In the context of disease, a fundamental question is which Vps13p functions are homologous in mammalian cells, particularly neurons, and which functions are required for cell survival. In this context, the yeast work is a solid foundation for hypothesis generation. The association of yeast Vps13p with virtually all cellular organelles is a unique property of the protein in comparison to other secretory pathway (Sec)/vacuolar protein sorting (Vps) proteins. It is unclear whether Vps13p performs the same common fundamental function in each compartment and context, or distinct functions in different subcellular contexts. It is currently unknown whether the mammalian VPS13 homologues each have individual or multiple roles and localizations in mammalian cells, if there are tissue- or cell type-specific differences in these characteristics, and if specific functions are important for disease phenotypes. Therapeutic approaches targeting specific compartments could be considered once these features are established.

An example of a yeast finding that generates hypotheses about the functions of mammalian homologues, and that could lead to a therapeutic target, is the role of Vps13p in TGN to PVC transport. An in vitro system reconstituting TGN to PVC transport has been used to infer VPS13p functions. In cell-free TGN to PVC transport, there is a kinetic lag that implies the formation of an intermediate that functions during a later step. In a typical vesicular transport reaction, such a lag might correspond to transport vesicle formation. Unpublished data presented at the workshop suggest that Vps13p and the phosphatidyl inositol/phosphatidyl choline transport protein, Sec14p, both function during this lag. The role of Sec14p in stimulating synthesis of PI(4)P at the Golgi suggests that the lag may represent the rebuilding of PI(4)P pools on TGN membranes. Because there is evidence that Vps13p stimulates PI(4)P synthesis on prospore membranes, it may similarly stimulate PI(4)P synthesis in the TGN to PVC reaction. A number of possible mechanisms could explain this putative role (e.g., interaction with PIK1 or blockade of phosphatase function), which begins to invoke potentially druggable enzymes. However, the relevance of these pathways to human cells is unknown.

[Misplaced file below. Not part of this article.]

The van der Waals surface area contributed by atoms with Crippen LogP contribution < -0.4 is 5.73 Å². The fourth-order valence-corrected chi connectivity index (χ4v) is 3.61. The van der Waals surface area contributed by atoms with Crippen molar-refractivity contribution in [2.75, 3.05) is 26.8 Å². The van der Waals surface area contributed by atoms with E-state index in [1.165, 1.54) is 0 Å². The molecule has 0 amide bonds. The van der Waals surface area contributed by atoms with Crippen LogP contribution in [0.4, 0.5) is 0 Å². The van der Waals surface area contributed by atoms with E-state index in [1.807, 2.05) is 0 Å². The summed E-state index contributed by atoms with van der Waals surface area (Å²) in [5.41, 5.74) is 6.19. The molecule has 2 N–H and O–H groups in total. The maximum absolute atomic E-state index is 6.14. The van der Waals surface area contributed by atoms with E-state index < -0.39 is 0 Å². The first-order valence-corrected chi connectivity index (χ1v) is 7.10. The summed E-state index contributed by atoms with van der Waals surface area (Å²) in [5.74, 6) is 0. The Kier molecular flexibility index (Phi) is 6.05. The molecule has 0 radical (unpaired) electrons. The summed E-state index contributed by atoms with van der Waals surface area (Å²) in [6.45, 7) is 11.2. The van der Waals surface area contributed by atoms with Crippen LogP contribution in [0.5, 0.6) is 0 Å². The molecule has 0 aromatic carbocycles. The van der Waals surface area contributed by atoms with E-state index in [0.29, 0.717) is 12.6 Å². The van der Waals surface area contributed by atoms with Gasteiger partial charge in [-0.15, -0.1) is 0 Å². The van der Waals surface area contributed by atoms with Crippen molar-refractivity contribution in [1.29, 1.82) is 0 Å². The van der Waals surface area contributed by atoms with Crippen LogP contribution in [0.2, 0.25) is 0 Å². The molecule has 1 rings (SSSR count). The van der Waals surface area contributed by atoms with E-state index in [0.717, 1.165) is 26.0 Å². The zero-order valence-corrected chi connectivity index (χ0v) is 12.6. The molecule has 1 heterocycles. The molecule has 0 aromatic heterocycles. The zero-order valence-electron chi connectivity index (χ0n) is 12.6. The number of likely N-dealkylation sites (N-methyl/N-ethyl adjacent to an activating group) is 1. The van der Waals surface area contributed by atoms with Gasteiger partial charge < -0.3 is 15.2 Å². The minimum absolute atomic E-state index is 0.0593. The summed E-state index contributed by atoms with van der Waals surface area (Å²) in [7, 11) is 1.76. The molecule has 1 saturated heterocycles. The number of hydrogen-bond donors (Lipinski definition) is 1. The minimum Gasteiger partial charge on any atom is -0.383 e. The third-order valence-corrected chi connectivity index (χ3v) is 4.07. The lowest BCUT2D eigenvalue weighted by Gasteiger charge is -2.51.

As another example, introduction of three different point mutations found in ChAc patients into the yeast Vps13 results in separation-of-function alleles. These mutations show specific defects in the mitochondrial integrity aspect of Vps13 function. The common loss of this specific activity in multiple alleles raises the possibility that the human disease phenotypes are related to mitochondrial dysfunction.5

Further studies using this type of pathway-oriented approach in yeast, red blood cells (RBCs), and other model systems (as described below) may implicate additional potentially druggable targets. Beyond in vitro studies, these putative pathways could be manipulated in cell and animal models as a next step toward viable therapies.

Action points: VPS13 functional studies
  1. Characterize the rare human missense mutations that result in disease, but do not cause loss of protein product.
  2. Characterize chorein localization in mammalian/human cells.
  3. Define associated proteins/complexes.
  4. Establish functional readouts/assays for mammalian cells.
  5. Define the structure of human chorein isoforms.
  6. Perform unbiased lipid profiling studies in mutant and control cells.
  7. Perform yeast synthetic tether experiments to model roles at junctions.
  8. Assess mitochondrial (and other organelle) function/dysfunction in human cells.
  9. Characterize autophagosome–lysosome fusion
  10. Consider antisense transcript in knockout models

Animal models

Given the rarity of ChAc and related disorders and the relative difficulty of clinical research, valid animal models are a high priority for the field. Prior work has included mouse, tetrahymena,11 and dictyostelium12 models. Drs. Ody Sibon (Groningen) and Andreas Hermann (Dresden) led a discussion of the initial findings from newly developed drosophila and mouse knockout models.